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A skate park in Thimphu

In memory of a lost son

Although not a popular sports in the country, Thim­phu got its first skate park earlier this week.

The park at Babena, Jungshina was opened to public on November 20. Ed­ucation minister Jai Bir Rai inaugurated the park.

The park was built with financial support from an American family who spent US$98,000 for the construc­tion of the park. It was built in the memory of Johnny Strange, their son, who died at the age of 23 in a wing suit flying accident in Switzer­land. Johnny Strange was the youngest to climb all the seven peaks before he at­tended the age of 17.

He first visited Bhutan in 2011 to climb the highest mountain in Bhutan, Gang­kar Puensum 7,570 meters peak. At the inauguration ceremony, Johnny’s fam­ily and his best friend Tom Schaar, a professional skater took part. The Element and Vans companies from Cali­fornia provided free skate­board to the participants.

The park, approximately 650sqm constructed on a 6.5 acres of land provided by the Thimphu Thromde. Although the park was to complete in four months, due to the de­lay in supply of construction materials, it took almost sev­en months. “We even have plans to build other recre­ational like basketball court, football ground, volleyball ground, table tennis and cycling,” said Sonam Kinga Tshering, Secretary General of Bhutan Olympic Commit­tee (BOC)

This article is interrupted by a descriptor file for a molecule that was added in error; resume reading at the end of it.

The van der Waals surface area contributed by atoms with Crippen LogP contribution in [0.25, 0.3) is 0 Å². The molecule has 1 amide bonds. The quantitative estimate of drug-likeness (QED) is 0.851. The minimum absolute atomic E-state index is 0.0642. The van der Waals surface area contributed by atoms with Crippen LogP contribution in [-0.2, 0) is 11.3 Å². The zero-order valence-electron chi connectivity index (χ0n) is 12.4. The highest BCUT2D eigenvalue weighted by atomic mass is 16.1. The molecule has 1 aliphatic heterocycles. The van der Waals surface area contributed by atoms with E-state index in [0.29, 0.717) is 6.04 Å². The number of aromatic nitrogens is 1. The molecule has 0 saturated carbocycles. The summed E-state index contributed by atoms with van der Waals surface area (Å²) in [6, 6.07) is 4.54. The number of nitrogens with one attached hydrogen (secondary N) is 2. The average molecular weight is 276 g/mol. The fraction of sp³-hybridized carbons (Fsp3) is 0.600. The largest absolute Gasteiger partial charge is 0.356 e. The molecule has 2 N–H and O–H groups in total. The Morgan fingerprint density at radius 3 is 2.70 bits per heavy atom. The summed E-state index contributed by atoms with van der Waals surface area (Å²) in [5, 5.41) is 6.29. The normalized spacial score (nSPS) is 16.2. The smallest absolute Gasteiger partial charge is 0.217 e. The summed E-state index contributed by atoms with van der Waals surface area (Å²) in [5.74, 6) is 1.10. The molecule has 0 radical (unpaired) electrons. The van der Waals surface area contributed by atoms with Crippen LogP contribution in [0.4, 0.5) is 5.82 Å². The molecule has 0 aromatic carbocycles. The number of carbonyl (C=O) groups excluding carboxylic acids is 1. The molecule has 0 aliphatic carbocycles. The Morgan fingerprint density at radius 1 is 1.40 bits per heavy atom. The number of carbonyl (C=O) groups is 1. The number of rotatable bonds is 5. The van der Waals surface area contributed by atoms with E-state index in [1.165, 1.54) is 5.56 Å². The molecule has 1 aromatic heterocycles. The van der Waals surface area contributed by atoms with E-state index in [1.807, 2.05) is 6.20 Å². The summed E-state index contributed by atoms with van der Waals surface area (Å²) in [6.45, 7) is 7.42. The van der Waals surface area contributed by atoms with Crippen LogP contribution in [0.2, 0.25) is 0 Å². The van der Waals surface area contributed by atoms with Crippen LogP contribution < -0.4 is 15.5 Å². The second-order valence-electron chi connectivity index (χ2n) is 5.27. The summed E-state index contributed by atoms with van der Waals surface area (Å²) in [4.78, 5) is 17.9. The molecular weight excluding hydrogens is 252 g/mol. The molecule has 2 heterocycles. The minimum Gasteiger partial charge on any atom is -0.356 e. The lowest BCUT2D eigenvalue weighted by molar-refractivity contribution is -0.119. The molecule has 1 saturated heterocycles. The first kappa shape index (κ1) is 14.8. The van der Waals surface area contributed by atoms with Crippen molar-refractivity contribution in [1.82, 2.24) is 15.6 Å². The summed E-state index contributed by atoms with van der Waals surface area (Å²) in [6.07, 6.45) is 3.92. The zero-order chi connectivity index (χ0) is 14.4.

The skateboard is de­signed by Hardcore Skate­park Company  based in California. It is designed in such a way that it portrays the Eight peaks “Seven peaks represent seven continent’s peak that Johnny climbed and the eighth peak signifies Gang­kar Puensum which re­mained unclimbed,” Sonam Kinga Tshering said.

Apart from a few children playing on roadsides, skate­boarding is not popular in Bhutan. However with the construction of the Skate­board Park, many children are showing interest in it. Pema Lethro, 24, one of the participants on the inaugu­ral day said, “Although I am interested in skateboarding, I cannot go daily due to the distance. I am planning to visit during weekends.”

Another skateboard en­thusiasts Phuntsho Wangdi said, “It was tough for me to get balance in the begin­ning, but I have improved.” “I feel blessed as it is the part of Olympic game and it is another platform where we youth can engaged our time fruitfully,” he said.

Bhutan Olympic Com­mittee plans to add tradi­tional paintings at the park to give a Bhutanese touch to the American sport.

 

By Pema Choden

 

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